Last week we observed a Spotted sea hare (Aplysia dactylomela) depositing a string of eggs. This is quite a special sight and a great opportunity to share some interesting facts about this rather fascinating sea slug. First of all, the Spotted sea hare is a simultaneous hermaphrodite, which means that it has both male and female reproductive organs and can act as either sperm donor, sperm recipient or both (1). In fact, when two Spotted sea hares mate, they can switch roles between sperm donor and recipient (2). You might even observe entire chains of mating sea hares! But enough about sea hare copulation now.
Spotted sea hares secrete a purple, very toxic and distasteful ink when they feel threatened. Both seagulls and scavenging crabs, who would normally devour a good piece of sea hare or baitfish, rejected those tasty treats as soon as sea hare ink was present in the water (3,4). The purple pigment is derived from red algae (5). And speaking of a balanced red algae diet - it is also important for their offspring. Sea hares make their own sunscreen in the form of (Mycosporine-like) amino acids, which they obtain from red algae.The more red algae they eat, the more natural UV protection is present in their spawn (which is the spaghetti-like gelatinous string on the photo that can contain up to 83 million eggs!) (6).
All in all sea hares live a short but fervent life that usually ends after less than a year, during which they mate in chains of up to 30 individuals, lay up to 41.000 eggs per minute and fend off predators with purple poison.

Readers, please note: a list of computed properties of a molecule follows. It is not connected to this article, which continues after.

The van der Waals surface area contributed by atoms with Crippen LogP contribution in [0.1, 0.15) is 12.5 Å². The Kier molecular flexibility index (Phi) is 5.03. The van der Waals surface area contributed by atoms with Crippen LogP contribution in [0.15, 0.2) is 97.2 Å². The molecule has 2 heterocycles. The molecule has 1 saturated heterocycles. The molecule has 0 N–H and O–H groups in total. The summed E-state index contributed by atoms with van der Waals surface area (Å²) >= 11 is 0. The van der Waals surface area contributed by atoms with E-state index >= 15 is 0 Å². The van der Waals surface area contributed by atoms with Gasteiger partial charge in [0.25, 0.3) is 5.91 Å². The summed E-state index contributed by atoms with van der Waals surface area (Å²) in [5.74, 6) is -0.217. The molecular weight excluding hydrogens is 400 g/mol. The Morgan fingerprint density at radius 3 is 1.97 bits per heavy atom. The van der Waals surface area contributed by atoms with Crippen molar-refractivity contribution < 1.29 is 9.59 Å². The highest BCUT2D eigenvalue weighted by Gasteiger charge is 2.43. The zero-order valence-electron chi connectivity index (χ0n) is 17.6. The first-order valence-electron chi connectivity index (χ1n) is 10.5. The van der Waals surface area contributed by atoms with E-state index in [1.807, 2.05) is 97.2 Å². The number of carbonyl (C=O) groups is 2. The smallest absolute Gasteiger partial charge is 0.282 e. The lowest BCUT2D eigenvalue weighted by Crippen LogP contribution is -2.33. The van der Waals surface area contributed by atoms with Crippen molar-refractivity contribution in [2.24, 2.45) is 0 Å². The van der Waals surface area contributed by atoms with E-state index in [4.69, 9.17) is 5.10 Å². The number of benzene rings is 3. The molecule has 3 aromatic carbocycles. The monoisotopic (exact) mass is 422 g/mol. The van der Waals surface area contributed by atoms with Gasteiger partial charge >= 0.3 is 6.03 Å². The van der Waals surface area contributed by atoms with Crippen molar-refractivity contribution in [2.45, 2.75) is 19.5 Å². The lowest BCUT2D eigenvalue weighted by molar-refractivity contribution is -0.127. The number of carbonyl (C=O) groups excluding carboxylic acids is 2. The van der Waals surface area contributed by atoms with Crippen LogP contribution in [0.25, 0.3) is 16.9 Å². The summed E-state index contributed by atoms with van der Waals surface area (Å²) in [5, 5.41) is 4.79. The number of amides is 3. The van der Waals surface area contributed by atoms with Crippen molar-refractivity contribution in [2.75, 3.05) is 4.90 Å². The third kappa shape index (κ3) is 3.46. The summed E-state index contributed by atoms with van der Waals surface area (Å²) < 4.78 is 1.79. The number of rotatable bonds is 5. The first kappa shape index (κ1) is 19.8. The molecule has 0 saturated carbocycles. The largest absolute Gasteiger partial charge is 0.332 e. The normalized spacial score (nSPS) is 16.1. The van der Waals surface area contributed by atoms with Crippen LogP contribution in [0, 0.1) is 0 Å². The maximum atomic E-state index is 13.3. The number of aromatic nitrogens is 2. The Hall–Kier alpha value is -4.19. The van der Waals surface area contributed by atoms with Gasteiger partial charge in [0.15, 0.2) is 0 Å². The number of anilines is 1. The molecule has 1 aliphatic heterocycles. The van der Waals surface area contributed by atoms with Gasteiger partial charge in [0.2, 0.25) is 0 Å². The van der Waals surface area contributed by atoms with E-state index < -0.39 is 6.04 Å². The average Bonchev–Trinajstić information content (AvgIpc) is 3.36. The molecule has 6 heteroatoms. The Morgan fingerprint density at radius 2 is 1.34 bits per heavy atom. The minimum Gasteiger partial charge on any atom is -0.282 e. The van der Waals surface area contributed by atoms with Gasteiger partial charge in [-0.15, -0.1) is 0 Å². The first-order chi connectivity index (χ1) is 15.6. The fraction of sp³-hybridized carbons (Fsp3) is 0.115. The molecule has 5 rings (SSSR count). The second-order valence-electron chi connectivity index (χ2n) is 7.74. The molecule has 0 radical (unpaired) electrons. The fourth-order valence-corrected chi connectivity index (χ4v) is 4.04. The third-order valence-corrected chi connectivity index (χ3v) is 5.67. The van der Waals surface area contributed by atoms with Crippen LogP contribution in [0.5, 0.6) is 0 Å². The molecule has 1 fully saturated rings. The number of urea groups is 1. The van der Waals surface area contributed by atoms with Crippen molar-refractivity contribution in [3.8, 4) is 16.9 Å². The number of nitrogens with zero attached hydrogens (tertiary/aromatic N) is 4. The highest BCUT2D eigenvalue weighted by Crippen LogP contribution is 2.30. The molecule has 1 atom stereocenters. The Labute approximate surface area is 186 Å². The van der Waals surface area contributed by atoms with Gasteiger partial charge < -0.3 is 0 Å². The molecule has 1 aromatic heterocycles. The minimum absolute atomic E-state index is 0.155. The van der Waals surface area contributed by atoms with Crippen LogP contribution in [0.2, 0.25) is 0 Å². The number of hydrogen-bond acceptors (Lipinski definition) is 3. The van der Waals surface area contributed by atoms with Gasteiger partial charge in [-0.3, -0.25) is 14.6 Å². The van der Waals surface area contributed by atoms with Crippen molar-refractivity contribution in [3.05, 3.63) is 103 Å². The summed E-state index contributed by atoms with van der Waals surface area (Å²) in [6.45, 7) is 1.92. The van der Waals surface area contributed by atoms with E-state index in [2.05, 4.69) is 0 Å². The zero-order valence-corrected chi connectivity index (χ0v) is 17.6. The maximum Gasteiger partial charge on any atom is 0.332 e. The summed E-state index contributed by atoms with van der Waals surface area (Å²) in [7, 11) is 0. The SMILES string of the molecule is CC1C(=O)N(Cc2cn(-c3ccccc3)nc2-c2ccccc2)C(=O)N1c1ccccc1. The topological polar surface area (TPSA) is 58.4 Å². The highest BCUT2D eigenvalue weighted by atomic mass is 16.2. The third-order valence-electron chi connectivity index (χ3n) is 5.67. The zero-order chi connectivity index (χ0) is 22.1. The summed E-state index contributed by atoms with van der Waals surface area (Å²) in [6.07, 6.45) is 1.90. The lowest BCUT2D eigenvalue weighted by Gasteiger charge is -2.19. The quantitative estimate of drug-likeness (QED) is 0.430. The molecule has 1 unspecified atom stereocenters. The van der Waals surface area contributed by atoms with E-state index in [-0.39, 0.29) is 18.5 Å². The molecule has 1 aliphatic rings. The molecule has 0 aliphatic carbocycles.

(1) Lederhendler, I., Tobach, E. 1977. Reproductive roles in the simultaneous hermaphrodite Aplysia dactylomela. Nature 270, 238–239.
(2) Zaferes, A., Skolnick, A., Tobach, E. 1988. Interindividual contact and copulation in Aplysia dactylomela, Marine Behaviour and Physiology, 13:3, 221-238.
(3) DiMatteo, T. 1981. The inking behavior of Aplysia dactylomela (Gastropoda: Opisthobranchia): Evidence for distastefulness, Marine Behaviour and Physiology, 7:4, 285-290.
(4) DiMatteo, T. 1982. The ink of Aplysia dactylomela (Rang, 1828) (Gastropoda: Opisthobranchia) and its role as a defensive mechanism, Journal of Experimental Marine Biology and Ecology, Volume 57, Issues 2–3, Pages 169-180.
(5) Arruda Bezerra, L.E.,Urano Carvalho, A.F., Aires Barreira, L., Rodrigues Nogueira, V.L., Feitosa Silva, J.R., Vasconselos, I.M. 2004 . The relationship between seaweed diet and purple ink production in Aplysia dactylomela rang, 1828 (gastropoda: opisthobranchia) from Northeastern Brazil. Journal of Shellfish Research, vol. 23, no. 2, 581- 584.